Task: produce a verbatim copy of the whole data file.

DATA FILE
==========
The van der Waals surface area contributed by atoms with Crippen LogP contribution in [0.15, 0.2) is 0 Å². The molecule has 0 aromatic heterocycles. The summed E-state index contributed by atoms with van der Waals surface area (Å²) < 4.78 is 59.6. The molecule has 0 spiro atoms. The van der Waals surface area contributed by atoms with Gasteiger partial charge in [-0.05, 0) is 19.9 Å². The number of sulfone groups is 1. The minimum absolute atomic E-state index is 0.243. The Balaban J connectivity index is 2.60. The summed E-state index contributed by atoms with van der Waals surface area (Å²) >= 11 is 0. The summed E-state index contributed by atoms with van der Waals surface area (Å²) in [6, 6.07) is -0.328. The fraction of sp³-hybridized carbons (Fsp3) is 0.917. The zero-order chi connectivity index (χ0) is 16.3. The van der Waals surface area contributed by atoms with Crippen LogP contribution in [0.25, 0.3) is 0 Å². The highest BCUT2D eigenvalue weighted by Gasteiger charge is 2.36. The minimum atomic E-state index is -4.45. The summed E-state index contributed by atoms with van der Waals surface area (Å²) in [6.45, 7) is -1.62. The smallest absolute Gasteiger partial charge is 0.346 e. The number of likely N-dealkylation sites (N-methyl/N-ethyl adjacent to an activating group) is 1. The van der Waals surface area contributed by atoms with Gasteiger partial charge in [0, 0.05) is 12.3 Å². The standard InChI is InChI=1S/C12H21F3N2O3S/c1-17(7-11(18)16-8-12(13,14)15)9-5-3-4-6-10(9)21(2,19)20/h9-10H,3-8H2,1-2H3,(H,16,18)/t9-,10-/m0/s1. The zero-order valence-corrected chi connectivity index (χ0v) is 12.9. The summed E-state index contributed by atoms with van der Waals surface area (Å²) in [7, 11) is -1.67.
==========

The van der Waals surface area contributed by atoms with Crippen LogP contribution in [0.15, 0.2) is 0 Å². The molecule has 0 aromatic heterocycles. The summed E-state index contributed by atoms with van der Waals surface area (Å²) < 4.78 is 59.6. The molecule has 0 spiro atoms. The van der Waals surface area contributed by atoms with Gasteiger partial charge in [-0.05, 0) is 19.9 Å². The number of sulfone groups is 1. The minimum absolute atomic E-state index is 0.243. The Balaban J connectivity index is 2.60. The summed E-state index contributed by atoms with van der Waals surface area (Å²) >= 11 is 0. The summed E-state index contributed by atoms with van der Waals surface area (Å²) in [6, 6.07) is -0.328. The fraction of sp³-hybridized carbons (Fsp3) is 0.917. The zero-order chi connectivity index (χ0) is 16.3. The van der Waals surface area contributed by atoms with Crippen LogP contribution in [0.25, 0.3) is 0 Å². The highest BCUT2D eigenvalue weighted by Gasteiger charge is 2.36. The minimum atomic E-state index is -4.45. The summed E-state index contributed by atoms with van der Waals surface area (Å²) in [6.45, 7) is -1.62. The smallest absolute Gasteiger partial charge is 0.346 e. The number of likely N-dealkylation sites (N-methyl/N-ethyl adjacent to an activating group) is 1. The van der Waals surface area contributed by atoms with Gasteiger partial charge in [0, 0.05) is 12.3 Å². The standard InChI is InChI=1S/C12H21F3N2O3S/c1-17(7-11(18)16-8-12(13,14)15)9-5-3-4-6-10(9)21(2,19)20/h9-10H,3-8H2,1-2H3,(H,16,18)/t9-,10-/m0/s1. The zero-order valence-corrected chi connectivity index (χ0v) is 12.9. The summed E-state index contributed by atoms with van der Waals surface area (Å²) in [7, 11) is -1.67.